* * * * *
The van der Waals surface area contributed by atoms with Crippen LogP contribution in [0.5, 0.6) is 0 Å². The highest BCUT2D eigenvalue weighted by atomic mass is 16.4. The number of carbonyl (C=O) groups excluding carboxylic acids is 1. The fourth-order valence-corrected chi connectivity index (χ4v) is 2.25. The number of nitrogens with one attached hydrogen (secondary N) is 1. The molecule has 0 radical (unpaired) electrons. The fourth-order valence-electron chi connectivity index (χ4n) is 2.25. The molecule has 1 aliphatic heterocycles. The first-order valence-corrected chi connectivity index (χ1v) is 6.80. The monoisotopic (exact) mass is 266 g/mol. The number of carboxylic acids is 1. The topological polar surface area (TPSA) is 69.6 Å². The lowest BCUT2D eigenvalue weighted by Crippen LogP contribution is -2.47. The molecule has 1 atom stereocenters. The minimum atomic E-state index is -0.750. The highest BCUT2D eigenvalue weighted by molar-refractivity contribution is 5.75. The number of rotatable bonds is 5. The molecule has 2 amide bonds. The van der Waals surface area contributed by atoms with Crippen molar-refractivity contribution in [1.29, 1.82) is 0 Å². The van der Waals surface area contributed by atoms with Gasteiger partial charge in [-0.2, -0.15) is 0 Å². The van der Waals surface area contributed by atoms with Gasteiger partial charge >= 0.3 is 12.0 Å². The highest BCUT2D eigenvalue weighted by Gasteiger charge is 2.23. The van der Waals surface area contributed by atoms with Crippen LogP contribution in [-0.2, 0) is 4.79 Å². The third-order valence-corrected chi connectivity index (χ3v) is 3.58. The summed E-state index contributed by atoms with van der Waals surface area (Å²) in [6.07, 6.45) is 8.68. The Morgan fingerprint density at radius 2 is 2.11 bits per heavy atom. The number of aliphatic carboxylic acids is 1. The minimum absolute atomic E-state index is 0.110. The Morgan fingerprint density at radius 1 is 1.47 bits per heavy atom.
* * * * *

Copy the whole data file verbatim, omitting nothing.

The van der Waals surface area contributed by atoms with Crippen LogP contribution in [0.5, 0.6) is 0 Å². The highest BCUT2D eigenvalue weighted by atomic mass is 16.4. The number of carbonyl (C=O) groups excluding carboxylic acids is 1. The fourth-order valence-corrected chi connectivity index (χ4v) is 2.25. The number of nitrogens with one attached hydrogen (secondary N) is 1. The molecule has 0 radical (unpaired) electrons. The fourth-order valence-electron chi connectivity index (χ4n) is 2.25. The molecule has 1 aliphatic heterocycles. The first-order valence-corrected chi connectivity index (χ1v) is 6.80. The monoisotopic (exact) mass is 266 g/mol. The number of carboxylic acids is 1. The topological polar surface area (TPSA) is 69.6 Å². The lowest BCUT2D eigenvalue weighted by Crippen LogP contribution is -2.47. The molecule has 1 atom stereocenters. The minimum atomic E-state index is -0.750. The highest BCUT2D eigenvalue weighted by molar-refractivity contribution is 5.75. The number of rotatable bonds is 5. The molecule has 2 amide bonds. The van der Waals surface area contributed by atoms with Crippen molar-refractivity contribution in [1.29, 1.82) is 0 Å². The van der Waals surface area contributed by atoms with Gasteiger partial charge in [-0.2, -0.15) is 0 Å². The van der Waals surface area contributed by atoms with Gasteiger partial charge >= 0.3 is 12.0 Å². The highest BCUT2D eigenvalue weighted by Gasteiger charge is 2.23. The van der Waals surface area contributed by atoms with Crippen LogP contribution in [-0.2, 0) is 4.79 Å². The third-order valence-corrected chi connectivity index (χ3v) is 3.58. The summed E-state index contributed by atoms with van der Waals surface area (Å²) in [6.07, 6.45) is 8.68. The Morgan fingerprint density at radius 2 is 2.11 bits per heavy atom. The number of aliphatic carboxylic acids is 1. The minimum absolute atomic E-state index is 0.110. The Morgan fingerprint density at radius 1 is 1.47 bits per heavy atom.